With the recent saturation of news on Harvey Weinstein, the Hollywood producer who allegedly used his position to sexually harass and assault hundreds of women over a period of decades, the world has suddenly become hyper aware of the epidemic of intimidation and coercion that exists in the entertainment industry, and anywhere else where men use their power to control women.
But despite the Weinstein situation being such an open secret that it was known and accepted by literally every figure in an entire industry who sat by and did nothing about it, we mustn’t be tricked into thinking that this is anything more than an unfortunate isolated incident.
We certainly don’t want this turning into a witch hunt, where deviant men are dragged from their secluded corridors of power and brought into the harsh and unflinching light of judgement.
While 994 out of every 1000 rapists walk away free, that’s simply the price we’ve all agreed to pay to maintain our beloved and accepted status quo, where celebrities, athletes, politicians, and religious figures are allowed the same “innocent until proven guilty” status as the rest of us (who are not poor or visible minorities).
We mustn’t be quick to judge those who hold unchecked, near unlimited privilege and are unafraid to lord that power over others. As Oliver Stone quite rightly said, “It’s not easy what [Weinstein’s] going through,” and as the accusers mount it’s important for us to find empathy for Mr. Weinstein, and any man who succumbs to the temptations that come with power. Who among us hasn’t assaulted with impunity? A blameless victim of alcohol, drugs, or “sex addiction”… whichever makes for the most convenient and/or believable excuse.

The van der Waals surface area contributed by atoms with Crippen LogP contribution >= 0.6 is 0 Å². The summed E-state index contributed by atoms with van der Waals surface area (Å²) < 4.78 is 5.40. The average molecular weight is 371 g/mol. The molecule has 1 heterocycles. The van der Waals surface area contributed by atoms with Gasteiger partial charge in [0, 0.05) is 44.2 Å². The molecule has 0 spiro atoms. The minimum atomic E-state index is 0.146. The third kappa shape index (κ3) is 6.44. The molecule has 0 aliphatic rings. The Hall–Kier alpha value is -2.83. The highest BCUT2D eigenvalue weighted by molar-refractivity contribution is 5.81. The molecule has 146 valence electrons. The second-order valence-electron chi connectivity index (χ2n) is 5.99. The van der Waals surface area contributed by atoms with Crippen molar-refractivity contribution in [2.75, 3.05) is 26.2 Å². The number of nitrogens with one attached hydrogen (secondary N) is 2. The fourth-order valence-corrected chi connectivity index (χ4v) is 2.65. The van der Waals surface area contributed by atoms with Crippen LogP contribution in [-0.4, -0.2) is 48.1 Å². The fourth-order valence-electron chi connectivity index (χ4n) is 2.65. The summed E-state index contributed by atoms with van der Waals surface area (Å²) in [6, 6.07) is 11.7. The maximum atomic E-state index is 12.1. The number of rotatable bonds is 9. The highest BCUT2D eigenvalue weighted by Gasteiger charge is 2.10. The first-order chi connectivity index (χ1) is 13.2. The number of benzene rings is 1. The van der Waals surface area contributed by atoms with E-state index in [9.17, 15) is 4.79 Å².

Stone himself was later accused of groping a Playboy model, which I’m sure was entirely unconnected to his willingness to give Weinstein his support.
It’s been heartening to see power players like Woody Allen use their impeccable reputations to support Weinstein in his darkest moments. As Woody kindly said, “It’s sad for Harvey that his life is so messed up.” Very true. And particularly meaningful since it’s coming from someone without any horrific, revolting skeletons in their closet—a man with a string of audience-pleasing masterpieces, who very rarely projects his pedophilic fantasies into his films, transparently taunting his own traumatized family members.
So it’s premature to burn your R. Kelly CDs or toss your Roman Polanski films in the trash. While every day we see more and more accusations from women who have been monstrously abused by the industries they’ve devoted their lives to, we mustn’t forget the real victims here: the theoretically innocent men who were simply pawns in an accepted—if not encouraged—culture of abuse. They may never get their day in court, where a justice system perceptibly twisted in their favour could find them innocent while mocking, shaming, and punishing those who stood up against them, but they have something even more powerful than that: the benefit of the doubt.